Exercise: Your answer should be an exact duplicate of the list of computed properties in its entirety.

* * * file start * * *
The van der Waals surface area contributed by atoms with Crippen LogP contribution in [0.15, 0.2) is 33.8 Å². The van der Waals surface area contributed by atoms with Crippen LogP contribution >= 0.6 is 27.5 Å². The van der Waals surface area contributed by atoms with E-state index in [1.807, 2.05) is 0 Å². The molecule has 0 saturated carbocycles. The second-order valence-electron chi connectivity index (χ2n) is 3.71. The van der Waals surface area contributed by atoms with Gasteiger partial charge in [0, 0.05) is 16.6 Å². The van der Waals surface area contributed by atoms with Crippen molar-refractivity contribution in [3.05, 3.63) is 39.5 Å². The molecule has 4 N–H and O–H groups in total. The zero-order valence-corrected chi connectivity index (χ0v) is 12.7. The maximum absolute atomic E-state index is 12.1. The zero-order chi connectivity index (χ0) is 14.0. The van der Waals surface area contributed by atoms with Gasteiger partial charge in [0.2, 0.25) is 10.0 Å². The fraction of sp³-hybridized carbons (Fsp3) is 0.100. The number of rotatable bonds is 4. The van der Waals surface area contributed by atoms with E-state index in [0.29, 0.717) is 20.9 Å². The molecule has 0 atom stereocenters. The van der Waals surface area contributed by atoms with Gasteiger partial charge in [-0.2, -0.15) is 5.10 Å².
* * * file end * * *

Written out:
The van der Waals surface area contributed by atoms with Crippen LogP contribution in [0.15, 0.2) is 33.8 Å². The van der Waals surface area contributed by atoms with Crippen LogP contribution >= 0.6 is 27.5 Å². The van der Waals surface area contributed by atoms with E-state index in [1.807, 2.05) is 0 Å². The molecule has 0 saturated carbocycles. The second-order valence-electron chi connectivity index (χ2n) is 3.71. The van der Waals surface area contributed by atoms with Gasteiger partial charge in [0, 0.05) is 16.6 Å². The van der Waals surface area contributed by atoms with Crippen molar-refractivity contribution in [3.05, 3.63) is 39.5 Å². The molecule has 4 N–H and O–H groups in total. The zero-order valence-corrected chi connectivity index (χ0v) is 12.7. The maximum absolute atomic E-state index is 12.1. The zero-order chi connectivity index (χ0) is 14.0. The van der Waals surface area contributed by atoms with Gasteiger partial charge in [0.2, 0.25) is 10.0 Å². The fraction of sp³-hybridized carbons (Fsp3) is 0.100. The number of rotatable bonds is 4. The van der Waals surface area contributed by atoms with E-state index in [0.29, 0.717) is 20.9 Å². The molecule has 0 atom stereocenters. The van der Waals surface area contributed by atoms with Gasteiger partial charge in [-0.2, -0.15) is 5.10 Å².